Senate confirmation hearings for Solicitor General Elena Kagan began yesterday. If confirmed, Kagan would become the fourth woman to sit on the country's highest bench. But before she dons that black robe, Kagan must undergo a week of grilling by the Senate Judiciary Committee. The process of a week-long question-and-answer session for nominees began in 1939. A new study reviewed the hundreds of hours of transcripts from confirmation hearings over the last 70 years and found the process can often produce substantive information indicating the changing of the times. It also shows that women and minority candidates are often questioned more thoroughly and pressed further on their judicial philosophies.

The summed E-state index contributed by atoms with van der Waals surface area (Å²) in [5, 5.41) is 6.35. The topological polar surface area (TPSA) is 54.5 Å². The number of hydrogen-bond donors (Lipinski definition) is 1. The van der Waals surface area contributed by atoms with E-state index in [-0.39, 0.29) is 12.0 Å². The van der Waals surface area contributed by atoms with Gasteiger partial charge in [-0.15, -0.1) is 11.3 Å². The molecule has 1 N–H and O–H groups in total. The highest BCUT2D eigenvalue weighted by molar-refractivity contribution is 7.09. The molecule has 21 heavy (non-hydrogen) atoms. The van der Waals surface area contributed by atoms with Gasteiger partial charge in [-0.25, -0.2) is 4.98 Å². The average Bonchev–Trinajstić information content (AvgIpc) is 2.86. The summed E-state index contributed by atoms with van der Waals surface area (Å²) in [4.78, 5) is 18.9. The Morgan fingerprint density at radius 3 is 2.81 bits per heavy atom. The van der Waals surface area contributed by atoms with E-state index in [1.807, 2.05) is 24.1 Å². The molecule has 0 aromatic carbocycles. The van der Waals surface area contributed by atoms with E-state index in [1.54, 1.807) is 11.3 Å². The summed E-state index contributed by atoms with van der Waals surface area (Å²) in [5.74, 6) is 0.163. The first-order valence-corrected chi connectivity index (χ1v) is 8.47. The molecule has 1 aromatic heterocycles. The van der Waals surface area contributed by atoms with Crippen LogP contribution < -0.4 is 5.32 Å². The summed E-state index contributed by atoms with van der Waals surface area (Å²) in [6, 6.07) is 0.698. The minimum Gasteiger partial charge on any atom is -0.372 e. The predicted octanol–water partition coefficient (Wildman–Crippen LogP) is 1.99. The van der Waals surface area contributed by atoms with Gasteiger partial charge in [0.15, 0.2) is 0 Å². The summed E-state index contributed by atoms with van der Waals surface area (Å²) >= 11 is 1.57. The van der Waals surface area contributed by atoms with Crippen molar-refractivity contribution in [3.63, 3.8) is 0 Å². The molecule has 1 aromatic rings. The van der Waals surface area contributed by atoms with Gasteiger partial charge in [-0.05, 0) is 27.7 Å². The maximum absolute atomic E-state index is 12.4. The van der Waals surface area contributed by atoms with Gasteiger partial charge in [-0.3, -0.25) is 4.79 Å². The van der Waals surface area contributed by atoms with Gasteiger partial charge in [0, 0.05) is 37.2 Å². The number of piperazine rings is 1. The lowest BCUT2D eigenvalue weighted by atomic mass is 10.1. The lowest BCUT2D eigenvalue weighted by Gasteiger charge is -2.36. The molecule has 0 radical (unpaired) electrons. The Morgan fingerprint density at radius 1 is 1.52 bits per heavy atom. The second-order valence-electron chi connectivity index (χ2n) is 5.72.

We talk with Lori Ringhand, a professor of law at the University of Georgia and one of the authors of the study. Ringhand says it is likely Kagan will be questioned on her views on civil rights issues and the Second Amendment.